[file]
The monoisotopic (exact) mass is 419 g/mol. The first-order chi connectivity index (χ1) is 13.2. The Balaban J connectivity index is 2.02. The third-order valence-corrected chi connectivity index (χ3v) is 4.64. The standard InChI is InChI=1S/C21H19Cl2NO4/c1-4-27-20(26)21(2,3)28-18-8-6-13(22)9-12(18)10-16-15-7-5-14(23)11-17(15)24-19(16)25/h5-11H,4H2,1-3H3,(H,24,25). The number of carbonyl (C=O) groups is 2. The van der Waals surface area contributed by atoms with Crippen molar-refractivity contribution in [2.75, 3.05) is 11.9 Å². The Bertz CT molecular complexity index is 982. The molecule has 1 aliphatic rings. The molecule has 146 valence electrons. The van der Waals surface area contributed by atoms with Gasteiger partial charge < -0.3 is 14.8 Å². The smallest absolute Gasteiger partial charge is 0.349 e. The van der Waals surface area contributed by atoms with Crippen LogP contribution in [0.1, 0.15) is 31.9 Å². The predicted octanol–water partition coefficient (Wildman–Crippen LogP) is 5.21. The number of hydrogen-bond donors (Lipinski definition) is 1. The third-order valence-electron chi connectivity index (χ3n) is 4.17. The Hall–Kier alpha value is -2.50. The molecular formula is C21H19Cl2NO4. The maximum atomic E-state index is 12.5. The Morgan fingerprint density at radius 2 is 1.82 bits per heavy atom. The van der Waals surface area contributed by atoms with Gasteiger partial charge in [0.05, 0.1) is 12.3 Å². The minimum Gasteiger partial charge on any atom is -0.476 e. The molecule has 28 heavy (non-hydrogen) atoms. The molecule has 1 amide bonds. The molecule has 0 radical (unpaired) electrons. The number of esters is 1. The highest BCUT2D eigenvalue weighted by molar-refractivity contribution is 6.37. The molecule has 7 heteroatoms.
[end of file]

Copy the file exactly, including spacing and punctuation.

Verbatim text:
The monoisotopic (exact) mass is 419 g/mol. The first-order chi connectivity index (χ1) is 13.2. The Balaban J connectivity index is 2.02. The third-order valence-corrected chi connectivity index (χ3v) is 4.64. The standard InChI is InChI=1S/C21H19Cl2NO4/c1-4-27-20(26)21(2,3)28-18-8-6-13(22)9-12(18)10-16-15-7-5-14(23)11-17(15)24-19(16)25/h5-11H,4H2,1-3H3,(H,24,25). The number of carbonyl (C=O) groups is 2. The van der Waals surface area contributed by atoms with Crippen molar-refractivity contribution in [2.75, 3.05) is 11.9 Å². The Bertz CT molecular complexity index is 982. The molecule has 1 aliphatic rings. The molecule has 146 valence electrons. The van der Waals surface area contributed by atoms with Gasteiger partial charge < -0.3 is 14.8 Å². The smallest absolute Gasteiger partial charge is 0.349 e. The van der Waals surface area contributed by atoms with Crippen LogP contribution in [0.1, 0.15) is 31.9 Å². The predicted octanol–water partition coefficient (Wildman–Crippen LogP) is 5.21. The number of hydrogen-bond donors (Lipinski definition) is 1. The third-order valence-electron chi connectivity index (χ3n) is 4.17. The Hall–Kier alpha value is -2.50. The molecular formula is C21H19Cl2NO4. The maximum atomic E-state index is 12.5. The Morgan fingerprint density at radius 2 is 1.82 bits per heavy atom. The van der Waals surface area contributed by atoms with Gasteiger partial charge in [0.05, 0.1) is 12.3 Å². The minimum Gasteiger partial charge on any atom is -0.476 e. The molecule has 28 heavy (non-hydrogen) atoms. The molecule has 1 amide bonds. The molecule has 0 radical (unpaired) electrons. The number of esters is 1. The highest BCUT2D eigenvalue weighted by molar-refractivity contribution is 6.37. The molecule has 7 heteroatoms.